Chemical Communication in Microbial Communities

Microbial communities are omnipresent and found, e.g., within cells as endosymbionts, in intestinal tracts or on epithelial surfaces of eukaryotes, in the rhizosphere, in soil and marine surfaces. They are often of complex and dynamic composition including microbial species of many different taxa. Microbial symbionts fulfill a variety of roles and functions within the host environment, such as assisting the digestive process of nutrients or the production of essential vitamins and other building blocks. Some microbes also serve as defensive symbionts to protect the host against pathogenic or invasive microbes.

While many factors driving and orchestrating the interaction of microbes and host organism remain enigmatic, natural products have been identified as one possible way for intra- and interkingdom communication. Due to their essential communication function, production levels of natural products are often tightly controlled by dedicated regulatory system encoded within their biosynthetic pathways. As microbial natural products show intrinsic bioactivities, they can be exploited for drug discovery efforts and thus the treatment of a wide variety of different diseases.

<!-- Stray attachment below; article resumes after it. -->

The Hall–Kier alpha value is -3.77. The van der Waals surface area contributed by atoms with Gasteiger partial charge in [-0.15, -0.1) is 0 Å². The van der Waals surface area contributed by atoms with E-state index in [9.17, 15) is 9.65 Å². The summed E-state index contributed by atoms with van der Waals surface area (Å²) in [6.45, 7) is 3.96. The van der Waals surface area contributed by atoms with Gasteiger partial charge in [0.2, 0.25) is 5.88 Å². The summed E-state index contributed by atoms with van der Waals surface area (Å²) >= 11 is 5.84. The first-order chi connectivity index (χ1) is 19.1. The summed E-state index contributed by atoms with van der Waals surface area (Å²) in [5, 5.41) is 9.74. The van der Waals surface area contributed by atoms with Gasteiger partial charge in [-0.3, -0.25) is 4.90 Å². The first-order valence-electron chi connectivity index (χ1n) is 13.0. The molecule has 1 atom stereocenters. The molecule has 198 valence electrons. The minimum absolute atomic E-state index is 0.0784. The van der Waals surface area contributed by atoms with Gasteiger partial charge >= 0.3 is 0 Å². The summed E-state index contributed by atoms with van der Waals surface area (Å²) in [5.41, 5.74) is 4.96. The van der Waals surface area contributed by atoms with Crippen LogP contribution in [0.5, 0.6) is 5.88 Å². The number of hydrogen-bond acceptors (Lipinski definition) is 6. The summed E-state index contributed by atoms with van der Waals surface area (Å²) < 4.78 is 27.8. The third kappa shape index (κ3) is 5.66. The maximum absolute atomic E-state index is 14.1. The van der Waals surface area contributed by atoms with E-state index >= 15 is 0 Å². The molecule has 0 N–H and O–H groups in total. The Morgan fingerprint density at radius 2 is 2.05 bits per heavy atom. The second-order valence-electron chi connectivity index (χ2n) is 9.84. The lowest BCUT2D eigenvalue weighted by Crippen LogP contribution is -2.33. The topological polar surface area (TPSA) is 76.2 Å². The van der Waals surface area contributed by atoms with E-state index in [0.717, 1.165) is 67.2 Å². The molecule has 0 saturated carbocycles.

Identification of Natural Products

Our research efforts are dedicated to the identification and functional analysis of these natural products that are of importance to maintain host-associated symbiotic microbial communities. We use microbial co-cultivation techniques coupled with microbial community sequencing studies to profile, identify and characterize important microbial taxa on genomic level.

To identify the natural products that are produced within communities upon defined triggers, we apply state-of-the-art analytical tools (UHPLC, UHPLC-MS, NMR, MALDI etc.), combined with molecular biological approaches, and organic synthesis (total synthesis and natural product derivatization).